We are always prepared to buy any coins. Whether they are rare, valuable pieces or a bag of worn, old coins. We will buy any and all coins, and pay a reasonable and fair price for them. Naturally, there are times when we need particular coins, and are happy to pay higher prices, but we will always buy any coin at a fair price according to supply, demand and other market conditions.
Because we will buy any coin/currency, and there are millions of different coins which have been issued, it is not possible for us to publish or maintain a list of prices we pay for all coins. To give an idea of the difficulty maintaining priced buying lists, consider that the Krause World Coins catalogue covering the 20th century contains about 2,000 pages, and covers about 200,000 coin price grade combinations. There are four volumes covering one century each, plus a separate catalogue for gold coins. That makes over 10,000 pages, over 1 million coin listings. This might sound impressive, but the Krause catalogues are quite condensed, and for most countries there are specialized catalogues covering their particular subject in much greater detail. Then we would need to cover the 17 centuries of coins from earlier than Krause covers.
Every day we get telephone calls from people wanting to know the value of their coins. We usually need to see the coins before we can identify them and price them. There are some coins which we can price over the telephone, in which case we will give a price. For almost all other coins, we really do need to see them in order to determine the condition so that the price is accurate.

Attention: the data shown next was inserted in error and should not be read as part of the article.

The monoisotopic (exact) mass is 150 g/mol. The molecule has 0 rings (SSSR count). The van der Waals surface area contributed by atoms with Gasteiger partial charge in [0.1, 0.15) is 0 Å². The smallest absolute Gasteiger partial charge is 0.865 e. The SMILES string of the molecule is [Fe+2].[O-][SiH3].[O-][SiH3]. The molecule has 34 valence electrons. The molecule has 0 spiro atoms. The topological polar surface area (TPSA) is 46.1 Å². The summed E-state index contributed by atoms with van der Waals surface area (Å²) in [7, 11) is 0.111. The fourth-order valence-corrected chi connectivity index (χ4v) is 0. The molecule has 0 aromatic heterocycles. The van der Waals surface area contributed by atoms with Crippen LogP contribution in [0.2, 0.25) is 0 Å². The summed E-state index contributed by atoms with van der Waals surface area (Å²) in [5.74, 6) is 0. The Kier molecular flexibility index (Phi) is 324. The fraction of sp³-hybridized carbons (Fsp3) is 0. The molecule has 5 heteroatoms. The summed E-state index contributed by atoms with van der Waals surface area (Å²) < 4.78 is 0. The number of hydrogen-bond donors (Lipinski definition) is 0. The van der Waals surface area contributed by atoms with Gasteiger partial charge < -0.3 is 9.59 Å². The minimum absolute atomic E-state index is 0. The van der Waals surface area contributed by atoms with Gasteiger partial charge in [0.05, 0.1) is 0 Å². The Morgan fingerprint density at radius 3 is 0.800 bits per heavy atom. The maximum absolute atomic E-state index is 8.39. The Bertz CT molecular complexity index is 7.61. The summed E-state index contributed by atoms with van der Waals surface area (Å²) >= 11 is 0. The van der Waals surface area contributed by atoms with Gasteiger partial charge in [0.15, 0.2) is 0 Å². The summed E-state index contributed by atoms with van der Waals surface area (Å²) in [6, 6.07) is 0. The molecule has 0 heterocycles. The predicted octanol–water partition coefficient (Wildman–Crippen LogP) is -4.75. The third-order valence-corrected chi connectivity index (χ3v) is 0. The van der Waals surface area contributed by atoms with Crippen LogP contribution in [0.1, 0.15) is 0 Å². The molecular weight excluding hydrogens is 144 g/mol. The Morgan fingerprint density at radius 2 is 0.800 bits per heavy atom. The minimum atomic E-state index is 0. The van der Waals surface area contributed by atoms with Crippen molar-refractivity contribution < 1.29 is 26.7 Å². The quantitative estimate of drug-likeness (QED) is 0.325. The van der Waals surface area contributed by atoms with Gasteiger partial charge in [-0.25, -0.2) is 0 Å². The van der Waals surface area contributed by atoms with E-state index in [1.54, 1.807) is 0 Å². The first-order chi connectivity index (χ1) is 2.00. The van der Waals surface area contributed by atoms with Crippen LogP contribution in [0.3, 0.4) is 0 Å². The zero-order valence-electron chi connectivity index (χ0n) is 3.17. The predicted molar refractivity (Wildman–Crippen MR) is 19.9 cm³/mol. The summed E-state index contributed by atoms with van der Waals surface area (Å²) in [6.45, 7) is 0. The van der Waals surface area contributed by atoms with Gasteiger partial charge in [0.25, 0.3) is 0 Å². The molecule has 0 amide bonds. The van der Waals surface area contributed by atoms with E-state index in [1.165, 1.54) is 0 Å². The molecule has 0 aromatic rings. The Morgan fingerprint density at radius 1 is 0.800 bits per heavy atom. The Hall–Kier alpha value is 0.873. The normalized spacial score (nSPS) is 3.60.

Are There Any Coins We Will
No, but there are some coins which have such a low value that it would not be worth our while buying them singly. As a simple example, let's say someone expects us to buy a single Canadian one cent coin in ordinary condition. It has a face value of less than a penny, there is no American coin with a low enough value for us to pay you, we would only buy it at a discount, so we would decline to make a bid. If somebody had a ton of the same coins it may be worth our while making an offer, although we probably could not sell enough of them to collectors, and the only way we could profitably handle them may be to ship them back to Canada. The shipping costs may actually be greater than their value.
Travel or mail?
We do not, as a rule, travel to buy coins, although we do make exceptions for larger collections. You are welcome to visit our storefront, it is advisable but not necessary to telephone us, or you can mail the coins to us. We transact most of our business by mail order, and it is quite safe to mail coins, providing you package them properly.
We place no upper or lower limits on the quantity of coins we will buy.
Mailing Coins to Us
You are welcome to come to our showroom with coins for sale. There is no need to make an appointment, but if you have a large amount of coins, it is advisable to let us know in advance. Sending coins by mail is quite simple and reliable. Within the United States, we recommend the U.S. Mail's registered mail service.
Please try to wrap each coin separately if valuable, or to roll a quantity of coins in paper or plastic to form a cylinder. Plastic Zip Lock bags are ideal. Tape them up tightly after wrapping so that the coins cannot move around and scratch each other. Surround the roll with bubble wrap or tape it to cardboard so that it cannot move around inside the package. Try to use the smallest possible outer box or envelope to reduce the amount of slack inside.